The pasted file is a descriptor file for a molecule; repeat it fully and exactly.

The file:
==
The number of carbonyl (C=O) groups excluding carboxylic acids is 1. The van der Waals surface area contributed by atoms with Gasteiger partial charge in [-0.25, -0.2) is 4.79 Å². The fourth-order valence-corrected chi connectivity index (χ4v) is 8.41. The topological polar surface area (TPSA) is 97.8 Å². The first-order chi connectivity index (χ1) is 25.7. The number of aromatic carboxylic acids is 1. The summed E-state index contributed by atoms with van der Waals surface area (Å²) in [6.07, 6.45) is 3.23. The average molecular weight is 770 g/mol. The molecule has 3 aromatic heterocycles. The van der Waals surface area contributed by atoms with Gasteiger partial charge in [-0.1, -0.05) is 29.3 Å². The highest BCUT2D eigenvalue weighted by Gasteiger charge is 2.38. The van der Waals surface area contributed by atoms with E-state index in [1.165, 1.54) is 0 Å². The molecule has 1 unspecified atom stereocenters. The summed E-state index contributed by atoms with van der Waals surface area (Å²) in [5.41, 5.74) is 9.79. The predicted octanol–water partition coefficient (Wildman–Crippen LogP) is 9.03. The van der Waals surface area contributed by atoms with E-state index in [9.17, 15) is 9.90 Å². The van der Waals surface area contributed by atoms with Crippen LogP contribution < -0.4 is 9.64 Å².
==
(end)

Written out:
The number of carbonyl (C=O) groups excluding carboxylic acids is 1. The van der Waals surface area contributed by atoms with Gasteiger partial charge in [-0.25, -0.2) is 4.79 Å². The fourth-order valence-corrected chi connectivity index (χ4v) is 8.41. The topological polar surface area (TPSA) is 97.8 Å². The first-order chi connectivity index (χ1) is 25.7. The number of aromatic carboxylic acids is 1. The summed E-state index contributed by atoms with van der Waals surface area (Å²) in [6.07, 6.45) is 3.23. The average molecular weight is 770 g/mol. The molecule has 3 aromatic heterocycles. The van der Waals surface area contributed by atoms with Gasteiger partial charge in [-0.1, -0.05) is 29.3 Å². The highest BCUT2D eigenvalue weighted by Gasteiger charge is 2.38. The van der Waals surface area contributed by atoms with E-state index in [1.165, 1.54) is 0 Å². The molecule has 1 unspecified atom stereocenters. The summed E-state index contributed by atoms with van der Waals surface area (Å²) in [5.41, 5.74) is 9.79. The predicted octanol–water partition coefficient (Wildman–Crippen LogP) is 9.03. The van der Waals surface area contributed by atoms with E-state index in [9.17, 15) is 9.90 Å². The van der Waals surface area contributed by atoms with Crippen LogP contribution < -0.4 is 9.64 Å².